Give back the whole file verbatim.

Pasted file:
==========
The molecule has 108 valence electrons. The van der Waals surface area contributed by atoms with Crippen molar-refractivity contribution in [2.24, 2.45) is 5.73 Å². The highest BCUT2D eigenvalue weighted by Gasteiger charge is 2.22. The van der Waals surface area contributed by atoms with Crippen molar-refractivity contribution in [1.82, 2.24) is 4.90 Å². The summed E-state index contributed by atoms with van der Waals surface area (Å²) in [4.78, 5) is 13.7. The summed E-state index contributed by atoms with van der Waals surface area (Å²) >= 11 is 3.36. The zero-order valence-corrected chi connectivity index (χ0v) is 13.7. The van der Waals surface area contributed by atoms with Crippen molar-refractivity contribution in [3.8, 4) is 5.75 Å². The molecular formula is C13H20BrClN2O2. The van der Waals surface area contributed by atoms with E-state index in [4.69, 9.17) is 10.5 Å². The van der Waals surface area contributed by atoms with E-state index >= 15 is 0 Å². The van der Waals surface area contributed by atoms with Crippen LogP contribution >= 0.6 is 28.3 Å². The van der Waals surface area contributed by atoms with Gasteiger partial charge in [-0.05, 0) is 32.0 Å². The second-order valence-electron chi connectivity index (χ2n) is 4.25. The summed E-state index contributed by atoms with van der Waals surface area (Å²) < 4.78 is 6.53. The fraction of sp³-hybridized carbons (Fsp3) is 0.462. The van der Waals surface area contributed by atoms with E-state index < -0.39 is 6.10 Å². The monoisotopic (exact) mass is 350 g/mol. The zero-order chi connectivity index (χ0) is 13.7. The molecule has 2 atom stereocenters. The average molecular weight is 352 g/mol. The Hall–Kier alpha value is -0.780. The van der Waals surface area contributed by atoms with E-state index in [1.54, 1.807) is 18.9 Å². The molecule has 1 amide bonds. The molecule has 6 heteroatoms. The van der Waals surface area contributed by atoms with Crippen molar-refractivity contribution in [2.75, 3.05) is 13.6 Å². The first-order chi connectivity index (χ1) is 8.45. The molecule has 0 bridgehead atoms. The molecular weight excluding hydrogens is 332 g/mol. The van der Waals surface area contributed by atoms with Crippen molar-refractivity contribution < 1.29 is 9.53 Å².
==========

The molecule has 108 valence electrons. The van der Waals surface area contributed by atoms with Crippen molar-refractivity contribution in [2.24, 2.45) is 5.73 Å². The highest BCUT2D eigenvalue weighted by Gasteiger charge is 2.22. The van der Waals surface area contributed by atoms with Crippen molar-refractivity contribution in [1.82, 2.24) is 4.90 Å². The summed E-state index contributed by atoms with van der Waals surface area (Å²) in [4.78, 5) is 13.7. The summed E-state index contributed by atoms with van der Waals surface area (Å²) >= 11 is 3.36. The zero-order valence-corrected chi connectivity index (χ0v) is 13.7. The van der Waals surface area contributed by atoms with Crippen molar-refractivity contribution in [3.8, 4) is 5.75 Å². The molecular formula is C13H20BrClN2O2. The van der Waals surface area contributed by atoms with E-state index in [4.69, 9.17) is 10.5 Å². The van der Waals surface area contributed by atoms with E-state index >= 15 is 0 Å². The van der Waals surface area contributed by atoms with Crippen LogP contribution >= 0.6 is 28.3 Å². The van der Waals surface area contributed by atoms with Gasteiger partial charge in [-0.05, 0) is 32.0 Å². The second-order valence-electron chi connectivity index (χ2n) is 4.25. The summed E-state index contributed by atoms with van der Waals surface area (Å²) < 4.78 is 6.53. The fraction of sp³-hybridized carbons (Fsp3) is 0.462. The van der Waals surface area contributed by atoms with E-state index < -0.39 is 6.10 Å². The monoisotopic (exact) mass is 350 g/mol. The zero-order chi connectivity index (χ0) is 13.7. The molecule has 2 atom stereocenters. The average molecular weight is 352 g/mol. The Hall–Kier alpha value is -0.780. The van der Waals surface area contributed by atoms with E-state index in [1.54, 1.807) is 18.9 Å². The molecule has 1 amide bonds. The molecule has 6 heteroatoms. The van der Waals surface area contributed by atoms with Crippen molar-refractivity contribution in [2.75, 3.05) is 13.6 Å². The first-order chi connectivity index (χ1) is 8.45. The molecule has 0 bridgehead atoms. The molecular weight excluding hydrogens is 332 g/mol. The van der Waals surface area contributed by atoms with Crippen molar-refractivity contribution < 1.29 is 9.53 Å².